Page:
Papaya - This fruit is rich in immunity-building vitamin A and papain, an enzyme that aids digestion. It is a delicious addition to salads and stir-fries.
Passion Fruit - This intensely sweet tropical fruit is rich in cancer-fighting carotenoids, polyphenols and packs 12 grams of fiber per fruit.
Pomegranate - The seeds of this fruit are rich in polyphenols, that fight inflammation and may fend off cancer and heart disease. Eat these for a nutritious and tangy punch in your salads!
Prickly Pear - The pulp of this cactus fruit is sweet and mild, rich in potassium, and contains 10 percent of your daily calcium requirement in one cup. If you like watermelon, you're sure to like this fruit!
Star Fruit - This fruit truly is a star! It is rich in potassium and vitamin C, and contains 4 grams of fiver and fewer than 40 calories per fruit.
Ugli Fruit - With a lumpy and bumpy exterior, you wouldn't expect this fruit to be rich in vitamin C and A as well as potassium. It is the cousin of the grapefruit and is low in calories.
I challenge you to try some new fruits this coming year. The benefits will certainly make for a healthier New Year!
Alissa Robertson, MS, RD
Metabolic Syndrome is a condition combining several medical factors including central obesity and insulin resistance that can lead to significant increases in the risk of developing cardiovascular disease and diabetes. Patients with this condition, who supplemented with grape seed extract, demonstrated a significant decrease in both systolic and diastolic blood pressure, according to a recent study. I suggest taking an antioxidant supplement each day for anyone who has trouble losing weight, is at risk or has diabetes or cardiovascular disease, or who has high blood pressure.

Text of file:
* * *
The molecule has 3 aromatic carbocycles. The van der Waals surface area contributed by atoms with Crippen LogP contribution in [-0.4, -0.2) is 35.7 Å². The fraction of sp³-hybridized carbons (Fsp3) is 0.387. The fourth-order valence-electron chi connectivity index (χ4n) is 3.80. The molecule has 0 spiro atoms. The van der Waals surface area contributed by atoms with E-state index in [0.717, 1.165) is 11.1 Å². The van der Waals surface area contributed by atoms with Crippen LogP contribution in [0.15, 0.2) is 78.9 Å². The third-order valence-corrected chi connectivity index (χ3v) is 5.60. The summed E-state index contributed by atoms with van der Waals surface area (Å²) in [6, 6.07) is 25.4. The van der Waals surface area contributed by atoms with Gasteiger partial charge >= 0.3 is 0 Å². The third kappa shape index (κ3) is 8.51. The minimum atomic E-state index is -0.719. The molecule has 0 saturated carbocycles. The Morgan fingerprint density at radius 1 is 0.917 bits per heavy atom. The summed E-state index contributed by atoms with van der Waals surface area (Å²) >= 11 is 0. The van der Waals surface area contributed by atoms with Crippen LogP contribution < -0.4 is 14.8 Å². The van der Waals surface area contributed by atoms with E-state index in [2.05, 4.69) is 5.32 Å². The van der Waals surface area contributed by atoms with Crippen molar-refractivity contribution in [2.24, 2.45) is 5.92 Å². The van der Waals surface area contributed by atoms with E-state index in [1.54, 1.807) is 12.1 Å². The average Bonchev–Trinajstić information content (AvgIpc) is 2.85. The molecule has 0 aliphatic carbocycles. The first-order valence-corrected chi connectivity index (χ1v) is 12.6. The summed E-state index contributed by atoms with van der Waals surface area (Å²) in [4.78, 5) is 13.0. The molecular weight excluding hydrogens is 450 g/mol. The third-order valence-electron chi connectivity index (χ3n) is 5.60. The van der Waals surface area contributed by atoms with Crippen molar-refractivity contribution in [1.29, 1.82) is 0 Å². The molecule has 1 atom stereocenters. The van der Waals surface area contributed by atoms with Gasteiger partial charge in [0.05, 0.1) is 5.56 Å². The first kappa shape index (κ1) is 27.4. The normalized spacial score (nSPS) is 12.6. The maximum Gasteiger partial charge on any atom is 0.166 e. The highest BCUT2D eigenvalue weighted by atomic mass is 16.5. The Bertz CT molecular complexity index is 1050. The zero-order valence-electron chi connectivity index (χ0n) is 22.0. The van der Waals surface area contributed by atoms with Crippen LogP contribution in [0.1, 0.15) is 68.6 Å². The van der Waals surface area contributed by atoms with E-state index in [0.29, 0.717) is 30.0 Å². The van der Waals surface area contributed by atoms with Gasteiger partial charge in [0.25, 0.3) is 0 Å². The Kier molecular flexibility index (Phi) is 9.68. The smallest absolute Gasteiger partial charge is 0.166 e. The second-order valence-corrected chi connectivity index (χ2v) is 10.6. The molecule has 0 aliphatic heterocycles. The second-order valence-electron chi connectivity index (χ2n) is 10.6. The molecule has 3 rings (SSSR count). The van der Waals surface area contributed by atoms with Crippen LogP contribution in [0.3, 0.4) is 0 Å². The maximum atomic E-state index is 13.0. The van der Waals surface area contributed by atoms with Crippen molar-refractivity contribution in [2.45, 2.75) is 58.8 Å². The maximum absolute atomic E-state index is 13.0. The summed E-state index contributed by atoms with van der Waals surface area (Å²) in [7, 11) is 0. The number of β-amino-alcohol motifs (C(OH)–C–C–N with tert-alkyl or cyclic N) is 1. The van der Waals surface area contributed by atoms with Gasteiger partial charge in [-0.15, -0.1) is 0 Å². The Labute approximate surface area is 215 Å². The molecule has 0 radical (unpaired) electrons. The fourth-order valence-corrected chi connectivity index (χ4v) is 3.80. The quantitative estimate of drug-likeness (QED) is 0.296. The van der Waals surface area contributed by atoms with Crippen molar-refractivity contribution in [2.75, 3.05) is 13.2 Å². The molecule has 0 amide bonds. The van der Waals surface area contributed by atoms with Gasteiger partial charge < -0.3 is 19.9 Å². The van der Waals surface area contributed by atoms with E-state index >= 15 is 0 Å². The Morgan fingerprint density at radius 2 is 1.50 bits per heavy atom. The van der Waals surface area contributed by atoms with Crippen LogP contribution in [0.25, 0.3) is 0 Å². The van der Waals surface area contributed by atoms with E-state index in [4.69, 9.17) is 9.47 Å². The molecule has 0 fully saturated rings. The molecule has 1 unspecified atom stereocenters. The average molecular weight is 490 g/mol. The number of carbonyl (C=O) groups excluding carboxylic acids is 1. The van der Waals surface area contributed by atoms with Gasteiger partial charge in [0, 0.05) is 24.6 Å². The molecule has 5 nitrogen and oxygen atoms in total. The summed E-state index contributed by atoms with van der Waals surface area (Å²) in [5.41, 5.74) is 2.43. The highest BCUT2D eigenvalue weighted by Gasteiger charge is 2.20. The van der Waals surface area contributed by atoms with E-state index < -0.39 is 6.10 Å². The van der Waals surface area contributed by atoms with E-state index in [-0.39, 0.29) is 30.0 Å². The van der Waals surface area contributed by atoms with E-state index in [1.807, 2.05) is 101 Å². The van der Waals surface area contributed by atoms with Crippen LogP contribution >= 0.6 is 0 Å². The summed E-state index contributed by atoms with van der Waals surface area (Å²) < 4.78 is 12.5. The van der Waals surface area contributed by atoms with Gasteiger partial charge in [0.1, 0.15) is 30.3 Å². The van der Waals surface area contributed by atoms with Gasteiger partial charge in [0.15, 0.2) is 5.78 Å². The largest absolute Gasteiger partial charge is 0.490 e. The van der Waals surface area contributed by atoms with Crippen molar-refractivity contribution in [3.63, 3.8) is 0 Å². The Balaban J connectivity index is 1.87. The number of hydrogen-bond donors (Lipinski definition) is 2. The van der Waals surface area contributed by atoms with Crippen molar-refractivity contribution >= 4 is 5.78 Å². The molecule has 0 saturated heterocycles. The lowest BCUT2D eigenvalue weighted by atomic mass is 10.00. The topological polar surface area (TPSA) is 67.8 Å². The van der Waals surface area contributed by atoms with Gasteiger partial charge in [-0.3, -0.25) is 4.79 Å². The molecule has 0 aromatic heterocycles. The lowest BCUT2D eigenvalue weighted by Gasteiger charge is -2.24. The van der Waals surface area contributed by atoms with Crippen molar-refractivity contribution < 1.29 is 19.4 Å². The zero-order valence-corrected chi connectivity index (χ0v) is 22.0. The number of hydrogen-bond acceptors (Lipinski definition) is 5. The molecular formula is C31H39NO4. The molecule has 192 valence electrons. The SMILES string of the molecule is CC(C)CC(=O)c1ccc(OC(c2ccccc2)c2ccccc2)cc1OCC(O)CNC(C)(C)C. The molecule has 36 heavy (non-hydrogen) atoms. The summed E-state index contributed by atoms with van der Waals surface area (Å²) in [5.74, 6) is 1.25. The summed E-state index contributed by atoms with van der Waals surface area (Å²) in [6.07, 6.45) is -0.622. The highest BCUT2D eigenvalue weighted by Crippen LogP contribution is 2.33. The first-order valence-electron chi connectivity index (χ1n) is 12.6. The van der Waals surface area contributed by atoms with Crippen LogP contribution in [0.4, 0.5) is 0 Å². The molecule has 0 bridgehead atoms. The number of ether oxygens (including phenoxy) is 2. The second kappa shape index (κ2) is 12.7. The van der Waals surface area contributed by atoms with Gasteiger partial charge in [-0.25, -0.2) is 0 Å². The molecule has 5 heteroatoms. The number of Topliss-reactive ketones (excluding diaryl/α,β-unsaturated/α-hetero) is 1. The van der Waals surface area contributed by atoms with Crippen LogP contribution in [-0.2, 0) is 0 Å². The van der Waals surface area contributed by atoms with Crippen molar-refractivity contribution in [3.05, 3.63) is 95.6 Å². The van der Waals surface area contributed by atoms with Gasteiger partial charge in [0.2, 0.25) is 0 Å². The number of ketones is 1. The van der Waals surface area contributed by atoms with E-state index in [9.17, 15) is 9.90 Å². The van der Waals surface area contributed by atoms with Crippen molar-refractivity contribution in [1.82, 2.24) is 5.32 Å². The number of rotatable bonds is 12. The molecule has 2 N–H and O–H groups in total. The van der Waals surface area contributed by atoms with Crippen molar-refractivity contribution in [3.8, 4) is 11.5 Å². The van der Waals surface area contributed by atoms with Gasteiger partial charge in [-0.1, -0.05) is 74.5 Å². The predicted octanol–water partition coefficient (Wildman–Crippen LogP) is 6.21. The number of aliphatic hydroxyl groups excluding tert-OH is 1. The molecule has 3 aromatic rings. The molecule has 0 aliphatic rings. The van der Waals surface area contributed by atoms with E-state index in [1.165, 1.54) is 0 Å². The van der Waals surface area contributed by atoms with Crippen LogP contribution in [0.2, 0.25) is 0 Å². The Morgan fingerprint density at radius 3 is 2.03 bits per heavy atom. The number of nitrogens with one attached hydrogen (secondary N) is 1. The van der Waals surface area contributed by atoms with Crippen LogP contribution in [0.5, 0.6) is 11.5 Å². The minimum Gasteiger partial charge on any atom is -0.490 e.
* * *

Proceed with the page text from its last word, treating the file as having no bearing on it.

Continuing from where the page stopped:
Among my list of recommended list of antioxidants is NutraMetrix Isotonix OPC-3®. NutraMetrix Isotonix OPC-3® is an isotonic-capable food supplement that is made from a combination of bilberry, grape seed, red wine and pine bark extracts, and citrus extract bioflavonoids, all found to be powerful antioxidants. Oligomeric proanthocyanidins (OPCs) are bioflavonoids (complex organic plant compounds) found in fruits, vegetables and certain tree barks that provide exceptional nutritional benefits to the human body. Studies have shown OPCs to be up to 20 times more powerful than vitamin C and 50 times more powerful than vitamin E in neutralizing free radicals. NutraMetrix Isotonix OPC-3 contains the only isotonic form of Pycnogenol® in the world. Pycnogenol is a natural plant extract from the bark of the French maritime pine tree and the most clinically researched and potent bioflavonoid.